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Does Coconut Oil Live Up to the Hype?

author image Maggie Moon, MS, RDN
Maggie Moon, MS, RDN, is a registered dietitian nutritionist based in Los Angeles, and author of "The MIND Diet" (Ulysses Press, 2016). She holds a Master of Science degree in Nutrition and Education from Columbia University. Connect with her at
Does Coconut Oil Live Up to the Hype?
Coconut oil is great, but is it really all that and a bag of chips? Photo Credit: Yeko Photo Studio/AdobeStock

Are you on the coconut oil bandwagon? According to its fans, you can use coconut oil for pretty much everything: deodorant, makeup remover, sunscreen, bug repellent — the list goes on.

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But if you're thinking of adding coconut oil to your diet, you should find out if it's really all that it's cracked up to be.

“Foods like butter, chicken skin, meats and ice cream all have saturated fat. That doesn’t mean you should avoid them.

Toby Amidor, M.S., RD national nutrition expert and author

Proceed With Caution

A recent paper in the Journal of the Academy of Nutrition and Dietetics looked at how two saturated fats in coconut oil -- caprylic and capric medium-chain fats -- affect weight, belly fat and cholesterol.

While the research shows that coconut oil may help you lose weight and might even be OK for heart health, there are many reasons to be cautious. For example, some studies showed these fats were satiating (good) or raised cholesterol (not so good), while others showed no effect.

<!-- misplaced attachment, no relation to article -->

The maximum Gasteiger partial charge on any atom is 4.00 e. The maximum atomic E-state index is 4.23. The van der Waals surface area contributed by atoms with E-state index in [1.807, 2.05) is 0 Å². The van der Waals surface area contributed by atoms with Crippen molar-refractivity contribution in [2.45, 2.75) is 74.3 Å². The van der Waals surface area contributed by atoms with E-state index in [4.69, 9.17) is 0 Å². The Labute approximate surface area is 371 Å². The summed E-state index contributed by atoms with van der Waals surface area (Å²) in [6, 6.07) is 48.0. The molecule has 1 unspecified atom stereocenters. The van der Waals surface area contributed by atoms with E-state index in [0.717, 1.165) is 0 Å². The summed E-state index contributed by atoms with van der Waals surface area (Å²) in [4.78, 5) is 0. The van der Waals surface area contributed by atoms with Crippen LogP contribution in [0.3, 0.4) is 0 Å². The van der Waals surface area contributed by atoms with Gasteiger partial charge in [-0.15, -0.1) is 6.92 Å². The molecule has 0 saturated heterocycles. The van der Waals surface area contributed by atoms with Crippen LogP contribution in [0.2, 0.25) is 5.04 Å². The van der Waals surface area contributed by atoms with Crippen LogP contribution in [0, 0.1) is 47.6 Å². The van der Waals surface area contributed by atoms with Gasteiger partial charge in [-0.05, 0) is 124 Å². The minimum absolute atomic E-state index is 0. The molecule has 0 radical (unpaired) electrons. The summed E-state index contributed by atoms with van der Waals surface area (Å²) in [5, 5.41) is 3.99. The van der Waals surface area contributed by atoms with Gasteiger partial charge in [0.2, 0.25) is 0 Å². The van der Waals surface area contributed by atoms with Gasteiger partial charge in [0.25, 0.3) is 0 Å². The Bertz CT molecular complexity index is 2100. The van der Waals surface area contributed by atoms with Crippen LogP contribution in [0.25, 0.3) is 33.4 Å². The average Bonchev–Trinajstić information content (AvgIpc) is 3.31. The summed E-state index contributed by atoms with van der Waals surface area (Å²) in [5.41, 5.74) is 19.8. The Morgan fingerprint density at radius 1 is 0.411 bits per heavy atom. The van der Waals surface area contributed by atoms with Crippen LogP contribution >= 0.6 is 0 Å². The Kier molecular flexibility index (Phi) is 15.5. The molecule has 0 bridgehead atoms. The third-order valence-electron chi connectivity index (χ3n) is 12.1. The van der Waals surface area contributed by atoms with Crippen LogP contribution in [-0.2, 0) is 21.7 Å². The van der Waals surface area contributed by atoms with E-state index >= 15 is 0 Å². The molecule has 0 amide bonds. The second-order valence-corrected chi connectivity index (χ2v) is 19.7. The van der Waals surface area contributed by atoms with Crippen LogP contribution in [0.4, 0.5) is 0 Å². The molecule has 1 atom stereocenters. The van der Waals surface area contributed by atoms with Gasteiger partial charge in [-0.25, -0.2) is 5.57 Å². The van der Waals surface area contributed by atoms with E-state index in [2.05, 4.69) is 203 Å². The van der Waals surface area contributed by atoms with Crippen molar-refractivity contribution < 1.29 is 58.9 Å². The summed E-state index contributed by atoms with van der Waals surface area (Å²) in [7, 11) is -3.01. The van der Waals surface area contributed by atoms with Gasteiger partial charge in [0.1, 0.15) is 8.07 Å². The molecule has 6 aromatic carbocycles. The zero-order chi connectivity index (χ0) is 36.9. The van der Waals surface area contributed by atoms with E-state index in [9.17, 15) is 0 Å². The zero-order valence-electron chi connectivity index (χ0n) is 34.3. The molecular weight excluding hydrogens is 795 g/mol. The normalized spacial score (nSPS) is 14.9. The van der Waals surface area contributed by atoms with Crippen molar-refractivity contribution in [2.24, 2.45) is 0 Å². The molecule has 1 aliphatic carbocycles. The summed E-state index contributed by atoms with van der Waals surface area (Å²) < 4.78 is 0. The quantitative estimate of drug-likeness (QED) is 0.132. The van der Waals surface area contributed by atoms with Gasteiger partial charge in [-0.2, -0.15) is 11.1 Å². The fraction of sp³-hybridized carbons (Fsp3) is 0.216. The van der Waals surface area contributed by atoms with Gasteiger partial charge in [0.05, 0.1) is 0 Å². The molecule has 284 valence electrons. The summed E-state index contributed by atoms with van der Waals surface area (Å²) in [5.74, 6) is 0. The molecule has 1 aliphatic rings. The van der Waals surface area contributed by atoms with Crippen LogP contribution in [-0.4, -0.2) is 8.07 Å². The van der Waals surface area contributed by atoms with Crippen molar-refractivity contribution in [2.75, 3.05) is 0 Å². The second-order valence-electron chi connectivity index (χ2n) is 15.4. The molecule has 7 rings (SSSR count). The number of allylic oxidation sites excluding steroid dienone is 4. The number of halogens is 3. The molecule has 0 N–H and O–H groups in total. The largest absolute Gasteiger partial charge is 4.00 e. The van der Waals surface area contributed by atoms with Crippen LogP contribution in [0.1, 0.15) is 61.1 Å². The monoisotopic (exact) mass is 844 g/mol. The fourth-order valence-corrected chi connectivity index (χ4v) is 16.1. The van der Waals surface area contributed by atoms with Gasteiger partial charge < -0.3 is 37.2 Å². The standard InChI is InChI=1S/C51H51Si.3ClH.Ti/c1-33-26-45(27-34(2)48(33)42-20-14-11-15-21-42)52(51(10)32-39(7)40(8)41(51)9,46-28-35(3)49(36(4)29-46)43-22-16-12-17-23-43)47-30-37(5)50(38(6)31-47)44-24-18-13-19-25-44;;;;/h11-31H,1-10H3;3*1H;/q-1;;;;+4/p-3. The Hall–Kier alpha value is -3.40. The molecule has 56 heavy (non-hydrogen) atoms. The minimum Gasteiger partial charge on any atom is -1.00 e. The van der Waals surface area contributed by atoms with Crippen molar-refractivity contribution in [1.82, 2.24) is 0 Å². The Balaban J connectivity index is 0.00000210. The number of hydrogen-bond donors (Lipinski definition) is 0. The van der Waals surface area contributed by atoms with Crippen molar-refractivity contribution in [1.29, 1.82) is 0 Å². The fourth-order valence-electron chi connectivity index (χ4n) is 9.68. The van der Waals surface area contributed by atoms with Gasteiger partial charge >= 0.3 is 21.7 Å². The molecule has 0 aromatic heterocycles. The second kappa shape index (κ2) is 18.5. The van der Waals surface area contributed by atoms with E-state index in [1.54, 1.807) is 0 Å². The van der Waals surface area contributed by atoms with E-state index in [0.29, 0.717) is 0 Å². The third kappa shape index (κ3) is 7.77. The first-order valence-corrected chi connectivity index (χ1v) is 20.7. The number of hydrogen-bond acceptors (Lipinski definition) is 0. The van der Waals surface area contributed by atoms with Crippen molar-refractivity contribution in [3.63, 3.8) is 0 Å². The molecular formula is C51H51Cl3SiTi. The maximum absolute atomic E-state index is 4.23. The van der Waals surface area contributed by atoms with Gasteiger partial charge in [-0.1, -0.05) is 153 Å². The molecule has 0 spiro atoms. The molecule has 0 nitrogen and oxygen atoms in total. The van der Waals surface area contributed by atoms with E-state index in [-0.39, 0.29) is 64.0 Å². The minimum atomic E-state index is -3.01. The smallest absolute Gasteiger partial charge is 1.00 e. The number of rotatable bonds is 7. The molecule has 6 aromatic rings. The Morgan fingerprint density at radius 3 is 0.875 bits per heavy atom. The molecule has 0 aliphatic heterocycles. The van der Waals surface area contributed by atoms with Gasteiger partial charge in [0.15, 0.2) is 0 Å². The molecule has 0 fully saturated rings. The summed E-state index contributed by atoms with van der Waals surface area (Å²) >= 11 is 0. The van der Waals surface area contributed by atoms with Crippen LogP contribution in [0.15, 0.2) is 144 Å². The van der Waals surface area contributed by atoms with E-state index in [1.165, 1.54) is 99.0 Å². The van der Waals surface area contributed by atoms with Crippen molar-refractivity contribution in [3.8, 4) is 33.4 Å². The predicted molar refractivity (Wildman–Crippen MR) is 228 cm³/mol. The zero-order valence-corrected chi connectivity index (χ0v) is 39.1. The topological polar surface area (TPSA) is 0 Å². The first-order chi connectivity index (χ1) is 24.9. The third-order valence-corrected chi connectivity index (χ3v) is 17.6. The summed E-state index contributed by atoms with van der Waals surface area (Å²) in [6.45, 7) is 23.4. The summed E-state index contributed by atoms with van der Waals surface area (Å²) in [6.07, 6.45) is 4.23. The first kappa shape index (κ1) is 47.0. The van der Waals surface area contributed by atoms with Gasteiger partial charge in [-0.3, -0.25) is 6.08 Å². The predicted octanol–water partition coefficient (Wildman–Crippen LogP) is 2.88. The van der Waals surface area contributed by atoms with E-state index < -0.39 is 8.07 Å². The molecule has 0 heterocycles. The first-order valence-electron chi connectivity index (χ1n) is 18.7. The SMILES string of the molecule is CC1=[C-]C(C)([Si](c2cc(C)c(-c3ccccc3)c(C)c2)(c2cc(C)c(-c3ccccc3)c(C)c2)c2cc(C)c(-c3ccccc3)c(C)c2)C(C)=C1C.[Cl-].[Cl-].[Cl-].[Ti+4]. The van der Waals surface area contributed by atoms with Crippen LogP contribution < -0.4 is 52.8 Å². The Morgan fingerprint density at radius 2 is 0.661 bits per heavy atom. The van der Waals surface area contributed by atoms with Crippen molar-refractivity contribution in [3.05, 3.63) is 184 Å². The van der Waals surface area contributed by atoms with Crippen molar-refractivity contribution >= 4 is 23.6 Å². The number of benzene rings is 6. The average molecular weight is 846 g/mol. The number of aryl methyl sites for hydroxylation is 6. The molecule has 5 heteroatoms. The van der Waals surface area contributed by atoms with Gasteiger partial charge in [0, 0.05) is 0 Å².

In addition, prominent health organizations continue to advise people to cut back on saturated fat.

The findings suggest that replacing long-chain fats (LCT) with medium-chain fats (MCT) -- for example, replacing olive oil with coconut oil -- may lead to VERY modest weight loss without raising cholesterol. But we’re talking about a mere pound of weight and a centimeter from the waist and hips over two to three months.

The theory is that coconut oil's fats give a modest boost to metabolism, fat burning and satiety and have fewer calories than other types of fats.

Should MCTs Be Used for Weight Loss?

Coconut oil can provide a mild metabolism boost.
Coconut oil can provide a mild metabolism boost. Photo Credit: Yeko Photo Studio/AdobeStock

Even with the very small weight loss seen in the review paper, people may still be tempted to try anything that promises an advantage. But Marissa Beck, M.S., RD, Seattle-based registered dietitian working in corporate wellness and sports performance, says she wouldn’t recommend MCTs for her generally healthy clients who want to lose weight.

What We DO Know About Healthy Fats

When new and exciting research comes out, it’s essential to put it into context. While this study on MCTs shows there’s more to learn about fats, what we do know is that we already have a robust body of science backing recommendations for what kinds of fats to eat. The Dietary Guidelines for Americans, American Heart Association, World Health Organization and the Food and Agriculture Organization, among others, recommend replacing saturated fat with unsaturated fat.